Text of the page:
At first glance, Isabel Allende’s newest novel, “The Japanese Lover,” has three things going for it. First, its title suggests secret trysts, and if we’re lucky, exotic lovemaking. Then, its lush cover leads us to wonder what kind of adventure the young beauty who’s shown will find in the distant mansion. And lastly, the storyteller is Allende, who’s one of the best weavers of romantic tales. Unfortunately, this book does not deliver on what it promises.
It is essentially a jumble of twentieth century stories—a girl sent to America to escape the Nazi threat; a Japanese family rounded up and sent to a concentration camp with horrid conditions; a vulnerable, young Eastern European woman horribly exploited when she seeks a better life in America; the AIDS epidemic claiming victims; a brother lost in battle during World War II. The book, too, is cluttered with characters. Each person is given a backstory and often people in that backstory have histories of their own.
The story circles around Alma Belasco, an elderly woman living in Lark House, a senior residence on the coast of California filled with colorful, aging characters. As a girl, Alma had left her family in Nazi-threatened Poland in the 1930s for safety in the San Francisco home of a wealthy uncle, aunt and two cousins. At Lark House, Alma is cared for by a young Eastern European immigrant, Irina Bazili, who had left her war-torn country in the 1980s. Irina is befriended by Alma’s grandson Seth, the only relative who visits Alma.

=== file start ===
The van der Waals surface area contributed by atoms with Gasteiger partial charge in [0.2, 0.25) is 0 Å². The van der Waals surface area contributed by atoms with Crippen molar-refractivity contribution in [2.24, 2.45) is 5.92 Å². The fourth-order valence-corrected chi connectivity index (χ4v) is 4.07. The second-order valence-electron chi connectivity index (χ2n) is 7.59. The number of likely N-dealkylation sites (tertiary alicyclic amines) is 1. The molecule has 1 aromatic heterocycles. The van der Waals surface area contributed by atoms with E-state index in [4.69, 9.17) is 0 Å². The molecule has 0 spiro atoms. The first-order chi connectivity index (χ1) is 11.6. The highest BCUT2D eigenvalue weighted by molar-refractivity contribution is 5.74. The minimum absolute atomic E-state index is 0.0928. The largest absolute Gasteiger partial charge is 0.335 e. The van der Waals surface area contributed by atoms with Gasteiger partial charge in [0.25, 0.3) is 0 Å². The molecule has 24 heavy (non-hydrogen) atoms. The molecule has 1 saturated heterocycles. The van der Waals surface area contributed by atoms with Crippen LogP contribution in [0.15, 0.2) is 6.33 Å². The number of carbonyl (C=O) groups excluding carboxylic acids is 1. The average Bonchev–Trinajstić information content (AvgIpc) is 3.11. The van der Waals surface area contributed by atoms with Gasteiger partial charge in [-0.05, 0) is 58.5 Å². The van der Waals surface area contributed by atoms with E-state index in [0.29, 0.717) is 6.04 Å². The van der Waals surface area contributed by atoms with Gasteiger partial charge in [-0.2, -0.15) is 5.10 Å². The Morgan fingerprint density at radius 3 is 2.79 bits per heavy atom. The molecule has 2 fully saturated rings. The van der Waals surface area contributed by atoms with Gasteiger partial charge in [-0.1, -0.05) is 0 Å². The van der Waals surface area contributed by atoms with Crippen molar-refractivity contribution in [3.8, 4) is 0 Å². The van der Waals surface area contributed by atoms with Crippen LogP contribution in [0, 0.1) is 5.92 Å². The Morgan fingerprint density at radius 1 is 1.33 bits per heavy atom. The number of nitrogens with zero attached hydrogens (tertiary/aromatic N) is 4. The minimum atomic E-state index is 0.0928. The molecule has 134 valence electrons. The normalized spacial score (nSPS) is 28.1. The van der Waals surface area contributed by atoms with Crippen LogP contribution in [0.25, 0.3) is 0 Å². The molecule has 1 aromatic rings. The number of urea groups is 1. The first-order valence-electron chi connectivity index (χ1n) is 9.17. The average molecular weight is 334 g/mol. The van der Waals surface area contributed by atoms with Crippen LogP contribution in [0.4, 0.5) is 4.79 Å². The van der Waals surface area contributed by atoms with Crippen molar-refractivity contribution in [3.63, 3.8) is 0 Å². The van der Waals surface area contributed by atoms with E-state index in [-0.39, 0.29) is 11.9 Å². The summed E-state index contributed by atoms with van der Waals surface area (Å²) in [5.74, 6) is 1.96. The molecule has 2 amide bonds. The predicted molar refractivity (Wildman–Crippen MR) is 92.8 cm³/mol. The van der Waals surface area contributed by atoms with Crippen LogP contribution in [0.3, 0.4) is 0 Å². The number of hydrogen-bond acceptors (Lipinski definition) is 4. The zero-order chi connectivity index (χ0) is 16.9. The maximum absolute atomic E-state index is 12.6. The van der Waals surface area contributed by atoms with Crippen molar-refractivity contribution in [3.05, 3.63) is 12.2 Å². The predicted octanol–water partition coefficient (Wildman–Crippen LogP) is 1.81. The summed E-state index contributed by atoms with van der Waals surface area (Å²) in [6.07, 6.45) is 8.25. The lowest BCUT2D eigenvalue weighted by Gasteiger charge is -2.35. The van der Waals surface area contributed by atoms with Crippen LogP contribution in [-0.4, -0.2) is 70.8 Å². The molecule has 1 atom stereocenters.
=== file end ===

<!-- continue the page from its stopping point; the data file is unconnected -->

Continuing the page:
Wait a minute! you say. What about the Japanese lover? Oh, yes. During Alma’s privileged youth in her California relatives’ home, the Japanese gardener had a son, Ichimei, with whom Alma shared a childhood of play and then a brief physical relationship when she was 22. The conventions of the day, or more specifically the prejudices of the time, made any type of relationship between the two impossible. Allende teases us throughout—have the two maintained contact in the years that followed?
There are men in Alma’s life however. Lenny, a friend from the past who moves into Lark House has a connection with Alma that Allende surprises us with in the end. Her cousin, Nathaniel, was her closest childhood friend and their devotion to each other has lasted a lifetime. But with all that Allende does to elaborate on the paths of her characters, none of them are deeply drawn, making it hard to care about them. My best advice—don’t judge this book by its cover.